2 simple yet powerful ways to bring the best out of people
Collaboration and engagement are all the rage today in organizational leadership. All leaders, regardless of cultures and industries, recognize the importance of these competencies to their organizations’ successes. Much have been researched and written on these subject matters. While most of the literature out there is helpful, it seems that what is seemingly simple is made complex sometimes. I shall instead attempt to make the complex simple there.
How do we bring the best of out of others? I like to think in terms of complementing and supplementing people.
Complement: This is not about showering praises and patting others on their backs. What it entails is leveraging on people’s strengths. To enable and empower people to make full use of their strengths. Someone who is energetic and extroverted would be happier and more effective if tasked to make a presentation or lead a project team. Another person who is more introverted and analytical would be better suited to a support role collecting and providing information and advice in the same team. Leaders need to find and use the right people for the right roles. In personal relationships, this can translate into simple acts like allowing someone who loves to talk the space and floor to do so even if you yourself love to talk. It is about respecting others’ inclinations and perspectives to put them first before self. Those of us who are proponents of Positive Psychology would attest to the importance of developing and emphasizing our strengths and at the same time, downplaying our “weaknesses”.
Supplement: Talking of “weaknesses”, we cannot simply dismiss or ignore them. They are real and everyone has them. Key is to compensate for them. Or work around them. There are 3 ways to do this. Firstly, as much as possible, allow people to avoid tasks or assignments that require the use of competencies that are challenging to them. For example, don’t hold a reality-grounded/pragmatic engineer accountable for creating the next generation of products. Or make someone who is imaginative handles a routine/operational job. A second way to supplement would be to augment these “weaknesses”- get someone else who is better to help out. A leader who is strategic needs a right-hand person who is execution-oriented. A task master needs a partner who is more empathetic to keep the team together and achieve the goals at the same time. Thirdly, when one cannot avoid or augment unpleasant tasks, a person would need the support of someone else to encourage and challenge him/her to accept and complete the said tasks. This supporter has to possess the courage and will to balance the carrots and sticks. A typical approach is to give constant feedback, both positive and developmental. Consciously give a thumb up to a normally brash person who controlled his temper and tongue during a key meeting. Or kick him under the table when he is about to lose his cool. This is about caring enough for others to make them look good and be willing to be unpopular to stretch them to do so.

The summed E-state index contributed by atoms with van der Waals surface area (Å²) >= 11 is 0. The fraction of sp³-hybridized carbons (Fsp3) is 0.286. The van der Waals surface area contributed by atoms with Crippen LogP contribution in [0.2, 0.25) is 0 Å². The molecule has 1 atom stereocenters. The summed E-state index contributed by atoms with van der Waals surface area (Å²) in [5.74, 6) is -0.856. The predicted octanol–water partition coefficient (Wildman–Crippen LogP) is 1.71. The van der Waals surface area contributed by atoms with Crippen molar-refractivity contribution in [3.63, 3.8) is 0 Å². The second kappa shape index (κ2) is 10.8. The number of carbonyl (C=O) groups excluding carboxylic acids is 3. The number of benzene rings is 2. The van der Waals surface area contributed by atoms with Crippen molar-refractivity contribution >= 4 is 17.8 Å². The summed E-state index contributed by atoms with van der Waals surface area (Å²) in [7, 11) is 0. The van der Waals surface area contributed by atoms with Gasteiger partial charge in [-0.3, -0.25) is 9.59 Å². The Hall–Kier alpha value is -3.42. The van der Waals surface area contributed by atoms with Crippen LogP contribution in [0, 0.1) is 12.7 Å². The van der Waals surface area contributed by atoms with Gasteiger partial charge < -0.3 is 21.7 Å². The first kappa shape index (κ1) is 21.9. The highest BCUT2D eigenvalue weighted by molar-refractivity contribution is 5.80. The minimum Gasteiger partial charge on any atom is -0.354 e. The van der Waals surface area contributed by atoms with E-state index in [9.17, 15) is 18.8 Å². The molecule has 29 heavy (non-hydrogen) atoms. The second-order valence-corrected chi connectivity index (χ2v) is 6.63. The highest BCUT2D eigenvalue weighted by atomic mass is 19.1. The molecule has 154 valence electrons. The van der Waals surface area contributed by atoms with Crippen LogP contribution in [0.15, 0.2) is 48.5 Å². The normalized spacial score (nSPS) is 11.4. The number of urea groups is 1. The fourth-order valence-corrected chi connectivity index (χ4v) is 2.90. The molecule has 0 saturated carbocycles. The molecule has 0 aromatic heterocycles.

When we treat every relationship in terms of complementing another person’s strengths and supplementing his/her shortcomings, we make the relationship and the person whole. Try it and experience the impact for yourself.